I imagine myself smoking a cigarette on a chilly California night, draped in a sassy sequin dress. It is black. My ears are throbbing from the music inside. I smile and take another drag from my cigarette. I blow the hot smoke into the stars and I let my head hang back and I close my eyes.
I imagined myself smoking, I imagined the sequins, but the California night and the throbbing ears were real. I imagined my blase in that moment outside of the concert when my friends gathered to take a “white girl” picture while I and five pretty filipinas busied ourselves with fake smiles, canned laughter at the boys who wanted pics with the white girls and subtle eye rolls to comfort an awakened heaviness.
The white girls and the filipino boys, giggled and laughed as they wrapped their arms around one another. They beamed into the cell phone framed by one of the pretty filipina’s ashy cigarettes. The smiling brown woman took the photo and laughed along. The photo shoot closed, the brown filipina turned and ashed her cigarette sternly at the street. Her head fell back and she looked into the stars with subtle tired eyes to release the burning smoke trapped in her lungs into the smiling stars. She then turned around, once again carefree, and joined the filipino boys’ and the white girls’ conspiratorial laughter.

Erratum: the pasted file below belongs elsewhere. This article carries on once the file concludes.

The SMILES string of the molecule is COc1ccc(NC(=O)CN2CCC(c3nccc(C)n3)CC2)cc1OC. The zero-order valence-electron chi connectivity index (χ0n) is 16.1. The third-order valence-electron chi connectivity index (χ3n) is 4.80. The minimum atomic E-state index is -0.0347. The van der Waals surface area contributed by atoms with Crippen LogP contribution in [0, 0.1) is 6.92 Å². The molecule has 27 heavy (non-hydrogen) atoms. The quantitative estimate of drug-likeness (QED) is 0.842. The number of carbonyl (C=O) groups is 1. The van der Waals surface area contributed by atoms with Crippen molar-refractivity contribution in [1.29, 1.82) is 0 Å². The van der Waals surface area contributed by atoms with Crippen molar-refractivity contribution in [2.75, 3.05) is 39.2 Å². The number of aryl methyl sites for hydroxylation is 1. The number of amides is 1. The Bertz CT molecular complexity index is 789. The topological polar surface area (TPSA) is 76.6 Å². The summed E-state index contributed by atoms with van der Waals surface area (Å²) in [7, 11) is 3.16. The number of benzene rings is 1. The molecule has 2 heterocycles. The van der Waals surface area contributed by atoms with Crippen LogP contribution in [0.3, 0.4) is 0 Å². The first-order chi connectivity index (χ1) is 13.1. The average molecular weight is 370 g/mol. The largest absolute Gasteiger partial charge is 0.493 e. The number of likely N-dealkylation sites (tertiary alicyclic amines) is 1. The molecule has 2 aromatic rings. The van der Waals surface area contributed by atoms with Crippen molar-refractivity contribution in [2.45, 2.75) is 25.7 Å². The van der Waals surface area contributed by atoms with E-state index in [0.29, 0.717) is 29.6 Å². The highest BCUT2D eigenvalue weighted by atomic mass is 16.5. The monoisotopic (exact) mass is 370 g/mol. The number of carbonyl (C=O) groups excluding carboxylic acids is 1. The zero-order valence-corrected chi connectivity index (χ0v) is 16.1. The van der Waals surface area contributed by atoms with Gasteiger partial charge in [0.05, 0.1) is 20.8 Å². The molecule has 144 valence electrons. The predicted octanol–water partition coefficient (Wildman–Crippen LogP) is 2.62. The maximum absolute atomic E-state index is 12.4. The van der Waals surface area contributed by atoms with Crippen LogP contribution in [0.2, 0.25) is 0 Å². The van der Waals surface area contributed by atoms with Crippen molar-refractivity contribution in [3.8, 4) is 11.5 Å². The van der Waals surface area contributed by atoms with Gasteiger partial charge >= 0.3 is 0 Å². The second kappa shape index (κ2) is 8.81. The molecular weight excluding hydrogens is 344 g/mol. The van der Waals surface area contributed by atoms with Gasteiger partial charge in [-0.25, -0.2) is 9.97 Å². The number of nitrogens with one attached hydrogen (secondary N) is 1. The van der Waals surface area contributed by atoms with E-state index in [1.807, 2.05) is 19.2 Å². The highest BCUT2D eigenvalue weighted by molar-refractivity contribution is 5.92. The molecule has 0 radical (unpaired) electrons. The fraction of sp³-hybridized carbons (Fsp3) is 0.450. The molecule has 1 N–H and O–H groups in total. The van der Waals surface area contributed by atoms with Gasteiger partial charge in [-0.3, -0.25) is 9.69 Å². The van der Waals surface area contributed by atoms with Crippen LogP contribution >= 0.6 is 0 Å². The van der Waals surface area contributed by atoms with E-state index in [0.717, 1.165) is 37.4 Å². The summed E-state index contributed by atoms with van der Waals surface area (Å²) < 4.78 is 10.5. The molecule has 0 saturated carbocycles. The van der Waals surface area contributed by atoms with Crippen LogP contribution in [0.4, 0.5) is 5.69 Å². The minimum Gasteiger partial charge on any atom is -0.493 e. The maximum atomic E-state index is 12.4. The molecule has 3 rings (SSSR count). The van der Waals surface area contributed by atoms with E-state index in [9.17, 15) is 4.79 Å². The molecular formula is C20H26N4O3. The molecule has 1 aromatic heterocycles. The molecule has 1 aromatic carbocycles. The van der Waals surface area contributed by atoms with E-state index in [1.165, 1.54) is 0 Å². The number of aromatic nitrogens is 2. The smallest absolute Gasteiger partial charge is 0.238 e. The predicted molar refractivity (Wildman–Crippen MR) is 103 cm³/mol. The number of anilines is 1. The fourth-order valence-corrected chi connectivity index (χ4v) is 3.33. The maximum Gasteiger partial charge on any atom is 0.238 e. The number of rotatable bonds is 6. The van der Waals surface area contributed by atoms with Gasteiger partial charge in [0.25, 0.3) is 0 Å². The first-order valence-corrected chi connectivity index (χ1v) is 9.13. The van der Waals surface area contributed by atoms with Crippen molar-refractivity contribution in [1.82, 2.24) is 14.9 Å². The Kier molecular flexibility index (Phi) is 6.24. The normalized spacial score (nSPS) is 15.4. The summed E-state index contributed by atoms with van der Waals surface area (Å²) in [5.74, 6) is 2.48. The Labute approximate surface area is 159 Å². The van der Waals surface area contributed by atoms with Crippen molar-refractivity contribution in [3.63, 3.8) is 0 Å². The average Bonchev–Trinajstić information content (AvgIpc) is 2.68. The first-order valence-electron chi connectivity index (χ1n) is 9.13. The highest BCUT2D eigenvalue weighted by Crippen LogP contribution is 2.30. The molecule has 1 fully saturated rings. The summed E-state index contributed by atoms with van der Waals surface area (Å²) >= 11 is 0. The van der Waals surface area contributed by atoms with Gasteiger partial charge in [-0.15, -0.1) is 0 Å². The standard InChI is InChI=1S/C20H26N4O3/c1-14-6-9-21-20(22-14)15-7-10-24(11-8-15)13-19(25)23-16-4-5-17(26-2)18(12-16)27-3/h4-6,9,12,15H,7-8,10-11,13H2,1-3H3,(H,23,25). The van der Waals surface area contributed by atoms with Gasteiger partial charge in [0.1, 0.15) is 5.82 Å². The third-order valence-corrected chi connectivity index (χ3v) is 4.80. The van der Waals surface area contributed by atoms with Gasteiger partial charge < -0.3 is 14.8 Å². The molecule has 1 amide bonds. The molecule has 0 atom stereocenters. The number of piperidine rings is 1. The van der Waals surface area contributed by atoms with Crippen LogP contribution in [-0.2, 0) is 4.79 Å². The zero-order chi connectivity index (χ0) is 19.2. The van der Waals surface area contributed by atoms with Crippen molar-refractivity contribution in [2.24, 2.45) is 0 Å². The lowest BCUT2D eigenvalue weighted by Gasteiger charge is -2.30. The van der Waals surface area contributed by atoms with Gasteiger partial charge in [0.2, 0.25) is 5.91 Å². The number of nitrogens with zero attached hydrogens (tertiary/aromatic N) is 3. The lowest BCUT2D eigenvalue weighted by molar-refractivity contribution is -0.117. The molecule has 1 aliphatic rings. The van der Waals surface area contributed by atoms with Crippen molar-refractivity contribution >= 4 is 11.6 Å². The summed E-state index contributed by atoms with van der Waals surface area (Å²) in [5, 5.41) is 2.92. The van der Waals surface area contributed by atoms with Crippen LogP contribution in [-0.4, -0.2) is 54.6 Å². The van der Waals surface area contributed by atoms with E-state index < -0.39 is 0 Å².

I didn’t have a cigarette so I turned to the street to feign interest in the night. I rocked back on my heels, then up on my toes, moving subtly to my deep exhale.
It was there, staring at the wet asphalt, watching the yellow cabs skid by, that I imagined myself smoking a cigarette and wearing a gorgeous sequin dress that reflected every light in the city.
A tiger sits in the shade under a tree.
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I grew up in a sexist household.
Carl Jung and Psychology
Coffee, sunshine, and solitude. All I need now is a song.
Things look different when you look up.
Fine gentlemen of the road: Cameron, Beau and Columbus.
The spring waves left me bellybutton sand as they washed over my sunkissed body.
Rolando Street Fair, 2014